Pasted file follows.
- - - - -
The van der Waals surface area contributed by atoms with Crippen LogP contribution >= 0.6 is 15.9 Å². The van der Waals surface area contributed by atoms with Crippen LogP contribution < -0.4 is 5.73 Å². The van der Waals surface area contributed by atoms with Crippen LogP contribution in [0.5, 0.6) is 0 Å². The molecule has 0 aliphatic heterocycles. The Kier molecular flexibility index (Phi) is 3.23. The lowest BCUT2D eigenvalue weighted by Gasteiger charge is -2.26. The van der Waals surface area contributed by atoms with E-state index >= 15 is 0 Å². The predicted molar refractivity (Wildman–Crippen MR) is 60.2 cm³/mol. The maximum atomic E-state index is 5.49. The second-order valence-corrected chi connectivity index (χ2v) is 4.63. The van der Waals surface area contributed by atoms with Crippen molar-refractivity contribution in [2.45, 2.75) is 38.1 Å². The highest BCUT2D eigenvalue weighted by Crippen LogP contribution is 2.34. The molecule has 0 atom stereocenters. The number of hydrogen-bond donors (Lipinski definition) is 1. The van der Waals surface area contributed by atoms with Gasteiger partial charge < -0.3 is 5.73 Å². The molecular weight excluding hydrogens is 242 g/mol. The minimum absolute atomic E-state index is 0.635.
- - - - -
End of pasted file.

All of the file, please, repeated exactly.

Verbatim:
The van der Waals surface area contributed by atoms with Crippen LogP contribution >= 0.6 is 15.9 Å². The van der Waals surface area contributed by atoms with Crippen LogP contribution < -0.4 is 5.73 Å². The van der Waals surface area contributed by atoms with Crippen LogP contribution in [0.5, 0.6) is 0 Å². The molecule has 0 aliphatic heterocycles. The Kier molecular flexibility index (Phi) is 3.23. The lowest BCUT2D eigenvalue weighted by Gasteiger charge is -2.26. The van der Waals surface area contributed by atoms with E-state index >= 15 is 0 Å². The predicted molar refractivity (Wildman–Crippen MR) is 60.2 cm³/mol. The maximum atomic E-state index is 5.49. The second-order valence-corrected chi connectivity index (χ2v) is 4.63. The van der Waals surface area contributed by atoms with Crippen molar-refractivity contribution in [2.45, 2.75) is 38.1 Å². The highest BCUT2D eigenvalue weighted by Crippen LogP contribution is 2.34. The molecule has 0 atom stereocenters. The number of hydrogen-bond donors (Lipinski definition) is 1. The van der Waals surface area contributed by atoms with Gasteiger partial charge < -0.3 is 5.73 Å². The molecular weight excluding hydrogens is 242 g/mol. The minimum absolute atomic E-state index is 0.635.